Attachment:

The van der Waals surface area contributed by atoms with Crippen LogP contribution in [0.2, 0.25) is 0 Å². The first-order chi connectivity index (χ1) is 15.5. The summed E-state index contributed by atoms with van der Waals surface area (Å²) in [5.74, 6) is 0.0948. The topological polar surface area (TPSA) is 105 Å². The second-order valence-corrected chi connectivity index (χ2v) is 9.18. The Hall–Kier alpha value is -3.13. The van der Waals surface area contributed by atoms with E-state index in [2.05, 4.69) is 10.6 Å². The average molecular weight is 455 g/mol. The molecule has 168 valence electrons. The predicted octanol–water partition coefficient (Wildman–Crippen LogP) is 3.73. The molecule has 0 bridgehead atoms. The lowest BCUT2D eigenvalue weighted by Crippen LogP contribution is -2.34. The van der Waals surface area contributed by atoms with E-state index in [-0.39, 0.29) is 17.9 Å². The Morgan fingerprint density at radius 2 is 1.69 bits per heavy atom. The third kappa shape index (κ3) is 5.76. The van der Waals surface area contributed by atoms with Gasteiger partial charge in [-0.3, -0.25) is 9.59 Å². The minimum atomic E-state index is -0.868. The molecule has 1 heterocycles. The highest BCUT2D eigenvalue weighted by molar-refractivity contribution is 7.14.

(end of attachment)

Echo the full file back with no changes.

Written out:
The van der Waals surface area contributed by atoms with Crippen LogP contribution in [0.2, 0.25) is 0 Å². The first-order chi connectivity index (χ1) is 15.5. The summed E-state index contributed by atoms with van der Waals surface area (Å²) in [5.74, 6) is 0.0948. The topological polar surface area (TPSA) is 105 Å². The second-order valence-corrected chi connectivity index (χ2v) is 9.18. The Hall–Kier alpha value is -3.13. The van der Waals surface area contributed by atoms with E-state index in [2.05, 4.69) is 10.6 Å². The average molecular weight is 455 g/mol. The molecule has 168 valence electrons. The predicted octanol–water partition coefficient (Wildman–Crippen LogP) is 3.73. The molecule has 0 bridgehead atoms. The lowest BCUT2D eigenvalue weighted by Crippen LogP contribution is -2.34. The van der Waals surface area contributed by atoms with E-state index in [-0.39, 0.29) is 17.9 Å². The Morgan fingerprint density at radius 2 is 1.69 bits per heavy atom. The third kappa shape index (κ3) is 5.76. The van der Waals surface area contributed by atoms with Gasteiger partial charge in [-0.3, -0.25) is 9.59 Å². The minimum atomic E-state index is -0.868. The molecule has 1 heterocycles. The highest BCUT2D eigenvalue weighted by molar-refractivity contribution is 7.14.